The satellites themselves would then be fabricated robotically while in orbit, a task facilitated by their being highly modular in form so that they would comprise large numbers of identical parts. “There are new concepts for solar-powered satellites that are lighter in mass and more modular than those in use today,” Soltau confirms. “But they still all use today’s technology, so they don’t need to break any laws of physics or use new materials, though it would still be a huge engineering integration challenge.”
The practical financial implication of this change in the overall economics is spelt out in the Frazer-Nash report. The total development cost required to make a genuinely commercial system a reality by the more ambitious date of 2040 would be £16.3bn. Soltau adds that work would be likely to need a kick-start with about £300m of probably public-sector cash over the first five years, after which largely private investment should be able to take over.
In fact, Soltau says, the SEI is thinking in terms of advancing even that shorter timescale. “We think we can get to 2GW in orbit in 2035 if we could give the go-ahead from beginning of 2023,” he says. “Then because of the way they are built on a production line we could commission one new 2GW satellite every year.”
A major reason for that optimism is that the SEI already has a preferred satellite design. Moreover, it is confident it is a design that will not only provide the efficiencies promised by the basic concept of space-based solar power, but also of the flexibility and scalability in deployment to make full-scale commercial implementation a genuinely practicable proposition.
This is CASSIOPeiA (Constant Aperture, Solid-State, Integrated Orbital Phased Array), a concept originated by small UK company International Electric based at Harwell, Oxfordshire, and perhaps more specifically by chief engineer Ian Cash. In terms of its basic geometry, CASSIOPeiA uses what Cash describes as a unique central helical array of photovoltaic cells onto which sunlight is directed by banks of mirrors positioned at either extreme of the structure. But, as he explains, what follows from this configuration is a whole series of attributes.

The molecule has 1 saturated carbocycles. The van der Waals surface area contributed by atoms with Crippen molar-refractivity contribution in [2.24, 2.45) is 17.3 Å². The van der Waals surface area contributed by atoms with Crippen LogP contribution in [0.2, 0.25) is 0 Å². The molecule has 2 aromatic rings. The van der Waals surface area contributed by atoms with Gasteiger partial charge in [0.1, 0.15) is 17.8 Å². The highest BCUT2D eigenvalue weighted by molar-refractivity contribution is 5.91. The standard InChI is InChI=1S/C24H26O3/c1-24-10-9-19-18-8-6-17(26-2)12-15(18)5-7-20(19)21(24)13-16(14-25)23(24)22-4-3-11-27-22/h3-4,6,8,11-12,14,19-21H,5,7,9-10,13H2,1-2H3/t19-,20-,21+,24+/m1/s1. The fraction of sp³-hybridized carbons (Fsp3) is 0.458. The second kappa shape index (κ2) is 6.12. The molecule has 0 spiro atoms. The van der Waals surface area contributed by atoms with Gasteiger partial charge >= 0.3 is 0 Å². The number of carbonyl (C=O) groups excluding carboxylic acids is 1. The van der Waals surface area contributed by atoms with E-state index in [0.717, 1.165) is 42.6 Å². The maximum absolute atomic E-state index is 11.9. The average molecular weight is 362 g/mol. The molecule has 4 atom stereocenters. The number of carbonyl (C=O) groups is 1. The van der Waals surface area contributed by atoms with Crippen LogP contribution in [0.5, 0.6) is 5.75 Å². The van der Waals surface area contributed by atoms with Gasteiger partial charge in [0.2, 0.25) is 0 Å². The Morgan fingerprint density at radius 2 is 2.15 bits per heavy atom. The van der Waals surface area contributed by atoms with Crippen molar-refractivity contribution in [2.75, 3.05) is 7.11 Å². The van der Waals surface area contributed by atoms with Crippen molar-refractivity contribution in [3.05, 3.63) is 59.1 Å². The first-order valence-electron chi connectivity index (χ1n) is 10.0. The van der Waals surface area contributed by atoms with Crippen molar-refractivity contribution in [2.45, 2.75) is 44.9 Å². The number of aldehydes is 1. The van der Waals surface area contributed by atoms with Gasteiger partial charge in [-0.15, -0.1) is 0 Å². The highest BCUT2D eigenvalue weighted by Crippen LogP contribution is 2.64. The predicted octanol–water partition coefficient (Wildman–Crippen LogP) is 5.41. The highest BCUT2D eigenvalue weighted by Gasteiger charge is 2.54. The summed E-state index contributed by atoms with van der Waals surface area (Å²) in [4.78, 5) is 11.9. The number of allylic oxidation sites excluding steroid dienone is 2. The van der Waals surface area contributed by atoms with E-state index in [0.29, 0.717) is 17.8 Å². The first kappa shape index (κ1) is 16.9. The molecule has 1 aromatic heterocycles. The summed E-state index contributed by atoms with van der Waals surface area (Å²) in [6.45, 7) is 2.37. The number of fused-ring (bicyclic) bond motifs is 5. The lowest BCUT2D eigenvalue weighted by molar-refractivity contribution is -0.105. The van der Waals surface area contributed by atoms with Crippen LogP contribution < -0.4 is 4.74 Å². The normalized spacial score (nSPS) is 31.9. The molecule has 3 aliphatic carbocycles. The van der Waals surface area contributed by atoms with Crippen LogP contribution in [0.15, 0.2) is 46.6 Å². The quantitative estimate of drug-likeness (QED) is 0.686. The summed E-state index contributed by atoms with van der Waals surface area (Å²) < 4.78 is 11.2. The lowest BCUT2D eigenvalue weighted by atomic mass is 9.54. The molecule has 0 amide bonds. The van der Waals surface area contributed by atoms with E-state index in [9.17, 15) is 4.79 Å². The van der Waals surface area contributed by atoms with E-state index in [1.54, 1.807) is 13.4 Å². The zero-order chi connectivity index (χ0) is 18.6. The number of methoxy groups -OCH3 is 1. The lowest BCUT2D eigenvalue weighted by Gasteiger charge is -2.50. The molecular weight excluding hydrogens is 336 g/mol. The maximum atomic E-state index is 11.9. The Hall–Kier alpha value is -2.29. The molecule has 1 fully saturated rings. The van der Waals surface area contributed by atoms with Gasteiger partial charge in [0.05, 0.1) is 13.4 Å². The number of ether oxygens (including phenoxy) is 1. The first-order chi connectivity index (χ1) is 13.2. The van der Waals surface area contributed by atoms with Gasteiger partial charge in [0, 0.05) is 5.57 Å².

“Essential points about it include that it is solid state and so has no moving parts,” explains Cash. “But it can also do what the textbooks say you can’t do with a phased array, which is steer the beam through a full 360 degrees.”
Cash is happy to provide more details. “The mirrors are angled at 45 degrees to reflect sunlight down onto the array, which is split into a very large number of layers. For a geostationary application there would be about 60,000 layers and the microwave beam would be emitted from the gaps between layers,” he says. “The innovation in the array design is that each element comprises multiple transmitting elements that can steer their radiation pattern through 360 degrees. So, when you put lots of them on this helical geometry you can steer the whole beam through 360 degrees.”
According to Cash this provides his design with a crucial performance advantage over rival concepts. “The key thing about CASSIOPeiA is that it is Sun-facing not Earth-facing,” he states.
Cash explains that a fundamental challenge in the design of any satellite intended for an SBSP application is “to overcome orbital mismatch between having to look at a particular point on the Earth while always looking at the Sun”. He says that in previous designs this issue has been resolved “by having a large flat microwave phased array transmitter that always faces the Earth and a series of rotating or otherwise articulated mirrors that reflect sunlight onto solar cells on the rear of transmitter”. It is, he concedes, “a good design but it has high mass and large axes, which means it has got a high moment of inertia”.
This would not be the case even with a full-size CASSIOPeiA satellite involving a helical array about 1.7km in diameter and 1.7km in height with an overall length including the mirrors of about 10km. “The mirrors would only be about 5 per cent of the mass, with most of the mass concentrated on the helical array,” says Cash.
This difference in geometry also has important implications for the type of orbit that is possible. As Cash explains, putting a satellite with moving mirrors into an elliptical orbit with necessarily variable speeds would generate “a huge momentum issue as the mirrors are manoeuvred”.
This is precisely where CASSIOPeiA, with its complete lack of moving parts, provides a distinct competitive edge because its design makes it suitable for lower altitude, variable speed elliptical orbits as well as much higher geostationary ones. In turn this means that relatively small satellites can be deployed in such orbits as an intermediary step towards the much larger ones intended for geostationary applications.
Cash says that what is generally regarded as a low Earth orbit (LEO) at a height of about 550km would not be a useful place for power beaming because of the short contact time it would allow between the satellite and a constant point on the ground. Typically, he says, that might be just “12 minutes with a repeat time that could be more than one day”. The consequence would be a requirement for a very large number of satellites, “maybe thousands”, which is what happens with LEO communications satellites.